Invite Users into Channels





Invite Users into Channels

figs/moderate.gif figs/hack74.gif

The safest way to keep a channel under control and free from unwanted intruders is to mark it as invite-only. Of course, you need a nice way of letting the regular users in.

Marking a channel as invite-only means that you can join that channel only if an operator in that channel invites you. This is a great way of keeping out unwanted or abusive visitors. To mark a channel as being invite-only, you must be a channel operator to apply the mode +i, for example:

/mode  #irchacks  +i 

If a user now tries to join this channel, she will be told that she cannot do so because it is invite-only. To send an invitation to another user, you can use the /invite command, for example:

/invite  Jibbler #irchacks 

Marking your channel as secret (+s) can also help to avoid unwanted attention. This prevents the channel being listed when users execute the /list command. If people don't even know your channel exists, they can't even begin to contemplate causing any trouble there.

Of course, the whole invite-only solution is not perfect. If you have just connected to the server, the only way you would be able to join the channel is if you get invited. To get invited, you would probably need to send a private message to an operator in the channel and ask to be invited. The operator then invites you into the channel, and you are able to join it. But what if the operator isn't there to invite you? And how can you tell who's an operator in that channel if you can't see who's in it?

1 Create an InviteBot

One obvious solution is to create an IRC bot that is responsible for handing out invitations. This will be called InviteBot. The bot will sit in the channel and accept invitation requests via private message. To ensure that only valid users are able to use the bot, the invitation request will actually be a password. You can define what this password is and then share it with everybody who is allowed to use the channel. If you send the bot the correct password, it will send you an invitation.

Remember to make sure the bot is a channel operator, otherwise it won't be able to send any invitations.

2 The Code

Save the following as InviteBot.java:

import org.jibble.pircbot.*;

import java.util.*;



public class InviteBot extends PircBot {

    

    private String channel;

    // The invitation request password.

    private String password = "password";

    

    public InviteBot(String name, String channel) {

        setName(name);

        this.channel = channel;

    }

    

    // Return the channel that this bot lives in.

    public String getChannel( ) {

        return channel;

    }

    

    // Accept private messages.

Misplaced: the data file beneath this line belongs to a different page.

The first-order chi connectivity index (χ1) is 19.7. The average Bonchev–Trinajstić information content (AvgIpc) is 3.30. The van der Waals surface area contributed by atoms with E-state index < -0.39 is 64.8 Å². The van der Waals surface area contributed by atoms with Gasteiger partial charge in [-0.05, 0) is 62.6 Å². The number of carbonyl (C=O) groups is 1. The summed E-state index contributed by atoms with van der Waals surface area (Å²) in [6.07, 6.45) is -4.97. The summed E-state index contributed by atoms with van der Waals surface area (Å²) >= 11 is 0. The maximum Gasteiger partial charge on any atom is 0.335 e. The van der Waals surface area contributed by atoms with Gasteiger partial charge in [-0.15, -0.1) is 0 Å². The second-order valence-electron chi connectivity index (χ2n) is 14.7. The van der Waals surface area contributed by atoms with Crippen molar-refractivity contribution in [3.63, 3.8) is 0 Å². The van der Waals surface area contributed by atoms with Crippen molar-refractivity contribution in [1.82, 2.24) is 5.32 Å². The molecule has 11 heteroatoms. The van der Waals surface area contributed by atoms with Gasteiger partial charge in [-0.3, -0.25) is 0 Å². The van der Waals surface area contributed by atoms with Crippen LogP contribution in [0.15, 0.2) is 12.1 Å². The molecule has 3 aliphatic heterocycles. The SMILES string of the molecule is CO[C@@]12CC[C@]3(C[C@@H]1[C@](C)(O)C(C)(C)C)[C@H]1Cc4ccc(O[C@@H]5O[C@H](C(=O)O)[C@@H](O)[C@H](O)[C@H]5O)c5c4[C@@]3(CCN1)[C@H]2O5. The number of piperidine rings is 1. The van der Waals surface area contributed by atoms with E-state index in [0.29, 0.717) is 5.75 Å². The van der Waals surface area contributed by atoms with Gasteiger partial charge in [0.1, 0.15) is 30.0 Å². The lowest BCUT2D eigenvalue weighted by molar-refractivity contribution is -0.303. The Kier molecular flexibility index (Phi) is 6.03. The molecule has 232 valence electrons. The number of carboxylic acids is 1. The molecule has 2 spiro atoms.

public void onPrivateMessage(String sender, String login,

            String hostname, String message) {

        

        // Send an invitation if the password was correct.

        if (message.trim( ).equals(password)) {

            sendInvite(sender, getChannel( ));

        }

    }

    

}

This is quite a simple bot. You will notice that the password is set and stored in the password field. Feel free to change this to whatever you want, but remember not to use a sensitive password, as you will be sharing this with other users!

When the bot receives a private message, the onPrivateMessage method gets called. The bot then checks to see if the message matches the password. If it does, the sender of the message is sent an invitation to join the channel. The sender can then join the channel.

Now you need a main method to launch InviteBot. When you construct InviteBot, you must tell it which channel it is going to live in (#irchacks in this case). Save the following as InviteBotMain.java:

public class InviteBotMain {

    

    public static void main(String[] args) throws Exception {

        InviteBot bot = new InviteBot("InviteBot", "#irchacks");

        bot.setVerbose(true);

        bot.connect("irc.freenode.net");

        bot.joinChannel(bot.getChannel( ));

    }

    

}

3 Running the Hack

Compile the bot like this:

C:\java\InviteBot> javac -classpath .;pircbot.jar *.java

You can then run the bot like this:

C:\java\InviteBot> java -classpath .;pircbot.jar InviteBotMain

4 The Results

In the channel, Paul sets the bot up with operator privileges and sets the channel as invite-only:

* Paul sets mode: +o InviteBot

* Paul sets mode: +i

Jibbler comes along and tries to join the channel, but is told he can't:

/join  #irchacks 

#irchacks unable to join channel (invite only)

Now, rather than pestering a channel operator and asking her to invite him in, Jibbler can now just send the password to InviteBot:

/msg InviteBot  password 

If Jibbler got the right password, he will receive a message similar to this:

* InviteBot ([email protected]) invites you to join #irchacks

Jibbler is now able to join the channel. If Jibbler's IRC client was set up to automatically join a channel when invited, he won't even need to type /join #irchacks.


     Python   SQL   Java   php   Perl 
     game development   web development   internet   *nix   graphics   hardware 
     telecommunications   C++ 
     Flash   Active Directory   Windows